United States v. Railroad Company - 84 U.S. 322 (1872)
U.S. Supreme Court
United States v. Railroad Company, 84 U.S. 17 Wall. 322 322 (1872)
United States v. Railroad Company
84 U.S. (17 Wall.) 322
The tax provided for in the 122d section of the Internal Revenue Act of June 30, 1864, as subsequently amended, in which section it is enacted that railroad and certain other companies specified,
"indebted for money for which bonds shall have been issued . . . upon which interest is stipulated to be paid . . . shall be subject to and pay a tax of 5 percentum on the amount of all such interest"
is a tax upon the creditor and not upon the corporation. The corporation is made use of but, as a convenient means of collecting the tax.
A municipal corporation is a portion of the sovereign power of the state, and is not subject to taxation by Congress upon its municipal revenues.
This case arose upon the identical 122d section of the Internal Revenue Act of 1864, as amended by that of 1866, which is discussed in the preceding case. The section enacts:
"That any railroad, canal, turnpike, canal navigation, or slack-water company, indebted for any money for which bonds or other evidence of indebtedness have been issued, payable in one or more years after date, upon which interest is stipulated to be paid, or coupons representing the interest, or any such company that may have declared any dividend in scrip or money due or payable to its stockholders, including nonresidents, whether citizens or aliens, as part of the earnings, profits, income, or gains of such company, and all profits of such company carried to the account of any fund, or used for construction, shall be subject to and pay a tax of 5 percentum on the amount of all such interest or coupons, dividends or profits, whenever and wherever the same shall be payable, and to whatsoever party or person the same may be payable, including nonresidents, whether citizens or aliens."
"And said companies are hereby authorized to deduct and withhold from all payments on account of any interest or coupons, and dividends, due and payable as aforesaid, the tax of 5 percentum, and the payment of the amount of said tax so deducted from the interest, or coupons, or dividends, and certified by the president or treasurer of said company, shall discharge said company from that amount of the dividend, or interest, or coupon on the
bonds or other evidences of their indebtedness so held by any person or party whatever, except where said companies may have contracted otherwise."
This is the material part of the section. Another paragraph is, however, here presented, as it is spoken of in one of the opinions [Footnote 1] in the preceding case, as assisting to interpret the parts that precede it.
"And a list or return shall be made and rendered to the assessor or assistant assessor on or before the tenth day of the month following that in which said interest, coupons, or dividends become due and payable, and as often as every six months, and said list or return shall contain a true and faithful account of the amount of tax, and there shall be annexed thereto a declaration of the president or treasurer of the company, under oath or affirmation, in form and manner as may be prescribed by the Commissioner of Internal Revenue, that the same contains a true and faithful account of said tax. And for any default in making or rendering such list or return, with the declaration annexed, or of the payment of the tax as aforesaid, the company making such default shall forfeit as a penalty the sum of $1,000; and in case of any default in making or rendering said list or return, or of the payment of the tax or any part thereof, as aforesaid, the assessment and collection of the tax and penalty shall be made according to the provisions of law in other cases of neglect or refusal."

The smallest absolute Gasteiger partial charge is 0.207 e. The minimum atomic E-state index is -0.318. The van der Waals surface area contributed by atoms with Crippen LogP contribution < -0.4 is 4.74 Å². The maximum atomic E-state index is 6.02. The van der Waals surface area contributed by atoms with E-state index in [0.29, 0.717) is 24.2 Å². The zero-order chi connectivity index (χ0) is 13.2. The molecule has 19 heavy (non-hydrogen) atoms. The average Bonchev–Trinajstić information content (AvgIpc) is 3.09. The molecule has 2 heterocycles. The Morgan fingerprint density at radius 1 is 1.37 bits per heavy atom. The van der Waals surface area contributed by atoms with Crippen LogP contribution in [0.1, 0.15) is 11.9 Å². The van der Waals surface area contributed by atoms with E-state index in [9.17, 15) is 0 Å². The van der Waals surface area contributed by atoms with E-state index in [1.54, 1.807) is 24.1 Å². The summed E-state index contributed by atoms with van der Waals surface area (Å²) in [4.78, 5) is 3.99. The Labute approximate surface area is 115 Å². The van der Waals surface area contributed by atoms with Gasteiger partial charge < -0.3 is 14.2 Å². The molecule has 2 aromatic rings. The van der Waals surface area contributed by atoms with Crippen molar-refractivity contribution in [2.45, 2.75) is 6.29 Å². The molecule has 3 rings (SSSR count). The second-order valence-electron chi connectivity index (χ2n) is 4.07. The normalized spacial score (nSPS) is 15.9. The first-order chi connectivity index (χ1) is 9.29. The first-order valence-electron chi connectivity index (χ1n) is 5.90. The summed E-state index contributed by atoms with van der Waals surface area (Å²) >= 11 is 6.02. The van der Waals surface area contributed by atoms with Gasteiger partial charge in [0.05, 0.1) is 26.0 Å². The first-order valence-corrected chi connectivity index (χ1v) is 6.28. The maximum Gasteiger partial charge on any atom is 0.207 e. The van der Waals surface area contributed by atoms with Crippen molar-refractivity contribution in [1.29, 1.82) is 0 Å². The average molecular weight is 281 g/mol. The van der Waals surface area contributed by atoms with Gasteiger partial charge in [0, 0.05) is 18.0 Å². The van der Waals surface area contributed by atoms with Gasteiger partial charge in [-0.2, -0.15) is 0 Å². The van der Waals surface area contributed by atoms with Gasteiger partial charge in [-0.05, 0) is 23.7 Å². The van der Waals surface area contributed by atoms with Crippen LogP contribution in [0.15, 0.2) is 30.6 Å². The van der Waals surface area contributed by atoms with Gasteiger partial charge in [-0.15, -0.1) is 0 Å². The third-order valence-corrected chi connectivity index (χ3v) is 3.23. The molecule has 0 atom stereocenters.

In the year 1854, and prior, of course, to the enactment of the said section, or indeed of any internal revenue statutes, the Legislature of Maryland gave to the City of Baltimore (then desirous of aiding the Baltimore and Ohio Railroad Company in the construction of its road, which the city councils of Baltimore conceived would, if made, greatly benefit the city), authority to issue and sell its bonds to the extent of $5,000,000, payable in 1890; and to lend the proceeds to the railroad company, less 10 percent, to be reserved as a sinking fund to pay the principal of the loan at its maturity. This the city did, the railroad company in
turn giving to it a mortgage on all its road, revenue, and franchises, to secure the payment of the bonds which the city had issued, and the interest which it had bound itself to pay.
After the passage of the internal revenue laws, the 122d section of which is above quoted, the government claimed payment from the company of a tax of 5 percent, which the collectors of the federal revenue alleged that under the plain language of the above-quoted 122d section, the company was bound to withhold from the city and pay to the United States. The company refused so to pay the 5 percent to the government, on the ground that the tax was not a tax laid on it, the company, but one laid on their creditor, the City of Baltimore, and that that city, being a municipal corporation, could not have its revenues taxed by the federal government.
The United States accordingly sued the company, in the court below, in assumpsit.
The first count alleged that the company, by force of the provisions of the mortgage, became bound to pay to the city the interest on the loan, and that the company owed for tax on such interest $87,000.
The second count was for $87,000, money had and received. The defendant pleaded the general issue.
The court below gave judgment for the company